Feed a Hungry Child’s Stomach at School and Educate His Mind

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From left: Piyali Dutta (AP Staff), Emily Rosenbaum (CEO of AP), Gopi Kallayil (Google Marketing Executive), Manisha Gandhi (Director of Development, Southeast USA, AP) Rajiv Satyal (Emcee and Comedian), Harsha Satyal, Desh Deshpande (Founder of AP, USA) at the AP Benefit held on Sunday, October 11. 
Photos: Navin Mediwala

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By Jawahar Malhotra

SUGAR LAND: In a poignant moment towards the end of the program, the Akshaya Patra Board Chairman Gururaj “Desh” Deshpande acknowledged the contribution of the man who worked tirelessly half a dozen years ago to start the local chapter in Houston. A physician who had pursued an active retirement through dedicating himself, and his late wife followed, to the care of those less fortunate, Dr. K. T. Shah had found his calling as the lead caregiver at the Doctor’s Charity Clinic every weekend.

When Shah heard of the AP work, he went to visit a kitchen in India to learn firsthand how the program worked. He returned to passionately and energetically organize the first fundraiser at the Westin Galleria hotel to a packed crowd of around 600 people. Now ailing with health issues that have sidelined him to a wheelchair, Shah received a standing applause for establishing the Houston chapter.

Manisha Gandhi, a Houstonian who has been deeply involved in local non-profits, business and politics and who has been named the new Development Director of the Eastern US for AP, was the chair of the organizing committee for the AP Benefit held last weekend which was made of a hurriedly formed list of well-known Houstonian Indo Americans. Gandhi spoke touchingly of the pioneering work that Shah had done for the local AP effort.

She expanded on the simple idea at AP to feed kids a hot school lunch, which has been shown to impact the kids to learn better during the school day. Gandhi is also the local reporter covering events for TV Asia and recalled having done a story on AP when Deepak Chopra came for the last Gala two years ago. ” ‘Houston, we have a problem’ can be changed,” remarked Gandhi, “to ‘Houston, we have a solution’!”

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It is a testimony to the growing prowess and activity level of the local Indo American community that the AP Benefit was held on a Sunday evening, October 11 at the Sugar Land Marriott hotel in Town Square, as most of the days of the week are usually occupied with other events and the weekend events usually clash with each other. Though the AP Benefit was long on presentation, at the end of which dinner was served, the close to 300 people who came did not leave without a positive impression of the tremendous impact that the AP program is having across India on school kids.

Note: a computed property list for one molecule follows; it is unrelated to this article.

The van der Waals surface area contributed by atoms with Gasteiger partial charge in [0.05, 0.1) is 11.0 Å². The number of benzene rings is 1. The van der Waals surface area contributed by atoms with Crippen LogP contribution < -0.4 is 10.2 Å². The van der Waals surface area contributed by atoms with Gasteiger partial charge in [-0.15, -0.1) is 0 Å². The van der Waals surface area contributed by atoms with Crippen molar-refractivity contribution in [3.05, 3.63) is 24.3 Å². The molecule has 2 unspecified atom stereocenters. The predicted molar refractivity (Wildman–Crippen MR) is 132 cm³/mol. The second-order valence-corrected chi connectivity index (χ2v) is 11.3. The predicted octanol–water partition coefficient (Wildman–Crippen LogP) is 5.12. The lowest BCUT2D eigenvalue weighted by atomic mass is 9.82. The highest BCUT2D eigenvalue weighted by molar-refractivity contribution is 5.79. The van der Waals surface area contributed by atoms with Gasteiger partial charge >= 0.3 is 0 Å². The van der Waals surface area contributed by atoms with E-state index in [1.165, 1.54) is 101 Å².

The event benefitted from the superb emceeing of Los Angeles based Indo American comedian Rajiv Satyal who could turn a phrase into a witticism from the get go, which quick delivery and some mock self-deprecation. He introduced his wife Harsha who was born and raised in LA Grange, Texas and went to college at UT-Austin. “We have been married two months and we named our wedding ‘Cowboys and Indians’. I worship cows, I’m a Hindu,” he said to giggles all around.

The entertainment was simple but classical as Amani Parvathaneni, the 14-year-old daughter of Indian Consul General Parvathaneni Harish (who could not attend as he is in India; his wife Nandita was present though) displayed her remarkable skills as she performed two intricate dances spaced several items apart.

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The keynote speaker was Gopi Kallayil, the Chief Evangelist for Google Social for Brands and aptly so, given Deshpande’s own career in the IT industry. Kallayil opened up with a startling question. “How many organs do you have in your body?” he asked, replying to a surprised audience, “78. And this,” holding up a cell phone, “is now the 79th organ. You talk to it. It can speak to you, it has a brain!” From the analogy of “the most comprehensive invention in history with an estimated 7.2 billion devices worldwide”, Kallayil moved on to show that technology used properly can pair with social needs to have lasting effects.

He compared the work that AP was doing in feeding schoolkids to the a similar pairing which allowed 60,000 rotis and kilos of daal, sabzi and rice to be made in a very short span of 5 to 6 hours and then delivered hot to school kids across the city. The delivery management system requires tremendous planning and execution, something that AP has been able to perfect, which has led to its 24 kitchens across 28 states in India, the latest being a planned site in New Delhi.

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Emily Rosenbaum, the newly appointed CEO of AP USA expanded on that thought, adding that “we are factories with a heart, making 100,000 meals in 5 hours”. She spoke about how impressed she was with the efficiency and cleanliness when she toured a kitchen on a recent trip to India. The industrialist Ratan Tata was impressed enough to ask AP to set up a similar kitchen to help the earthquake victim in Nepal and AP responded, Rosenbaum said, by setting one up and operational in 15 days.

A live auction brought in quite a few titters as Satyal ran it, and raised plenty of money for the charity, including the sale of an oil painting done live off to one side of the hall by local artist Gopal Seyn, who is scheduled to have his first international showings in the coming months. The evening reportedly brought $150,000 to the AP coffers.